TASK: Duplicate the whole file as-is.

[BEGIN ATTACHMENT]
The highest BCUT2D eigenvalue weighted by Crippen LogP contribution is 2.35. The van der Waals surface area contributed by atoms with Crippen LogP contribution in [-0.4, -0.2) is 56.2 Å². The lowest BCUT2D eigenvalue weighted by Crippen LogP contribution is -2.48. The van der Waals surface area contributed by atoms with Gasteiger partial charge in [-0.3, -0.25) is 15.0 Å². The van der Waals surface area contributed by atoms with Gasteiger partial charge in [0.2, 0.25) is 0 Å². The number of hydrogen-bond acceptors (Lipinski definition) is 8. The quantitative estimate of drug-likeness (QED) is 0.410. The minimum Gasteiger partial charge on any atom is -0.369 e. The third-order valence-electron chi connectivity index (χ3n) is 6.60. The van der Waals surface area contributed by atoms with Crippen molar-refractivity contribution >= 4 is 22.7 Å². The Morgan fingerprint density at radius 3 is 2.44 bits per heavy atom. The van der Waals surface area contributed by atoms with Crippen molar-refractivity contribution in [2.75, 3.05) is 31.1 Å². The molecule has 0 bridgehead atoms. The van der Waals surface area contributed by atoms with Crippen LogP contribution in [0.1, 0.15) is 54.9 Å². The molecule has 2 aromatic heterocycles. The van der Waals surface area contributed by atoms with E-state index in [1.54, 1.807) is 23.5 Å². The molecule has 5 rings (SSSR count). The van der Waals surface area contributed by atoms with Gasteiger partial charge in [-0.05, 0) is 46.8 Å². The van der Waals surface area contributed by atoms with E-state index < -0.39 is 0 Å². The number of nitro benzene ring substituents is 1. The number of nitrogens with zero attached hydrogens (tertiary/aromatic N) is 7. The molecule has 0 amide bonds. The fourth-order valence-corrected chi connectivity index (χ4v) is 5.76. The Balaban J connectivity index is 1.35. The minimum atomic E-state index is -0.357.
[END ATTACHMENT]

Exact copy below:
The highest BCUT2D eigenvalue weighted by Crippen LogP contribution is 2.35. The van der Waals surface area contributed by atoms with Crippen LogP contribution in [-0.4, -0.2) is 56.2 Å². The lowest BCUT2D eigenvalue weighted by Crippen LogP contribution is -2.48. The van der Waals surface area contributed by atoms with Gasteiger partial charge in [-0.3, -0.25) is 15.0 Å². The van der Waals surface area contributed by atoms with Gasteiger partial charge in [0.2, 0.25) is 0 Å². The number of hydrogen-bond acceptors (Lipinski definition) is 8. The quantitative estimate of drug-likeness (QED) is 0.410. The minimum Gasteiger partial charge on any atom is -0.369 e. The third-order valence-electron chi connectivity index (χ3n) is 6.60. The van der Waals surface area contributed by atoms with Crippen molar-refractivity contribution >= 4 is 22.7 Å². The Morgan fingerprint density at radius 3 is 2.44 bits per heavy atom. The van der Waals surface area contributed by atoms with Crippen molar-refractivity contribution in [2.75, 3.05) is 31.1 Å². The molecule has 0 bridgehead atoms. The van der Waals surface area contributed by atoms with Crippen LogP contribution in [0.1, 0.15) is 54.9 Å². The molecule has 2 aromatic heterocycles. The van der Waals surface area contributed by atoms with E-state index in [1.54, 1.807) is 23.5 Å². The molecule has 5 rings (SSSR count). The van der Waals surface area contributed by atoms with Gasteiger partial charge in [-0.05, 0) is 46.8 Å². The van der Waals surface area contributed by atoms with E-state index < -0.39 is 0 Å². The number of nitro benzene ring substituents is 1. The number of nitrogens with zero attached hydrogens (tertiary/aromatic N) is 7. The molecule has 0 amide bonds. The fourth-order valence-corrected chi connectivity index (χ4v) is 5.76. The Balaban J connectivity index is 1.35. The minimum atomic E-state index is -0.357.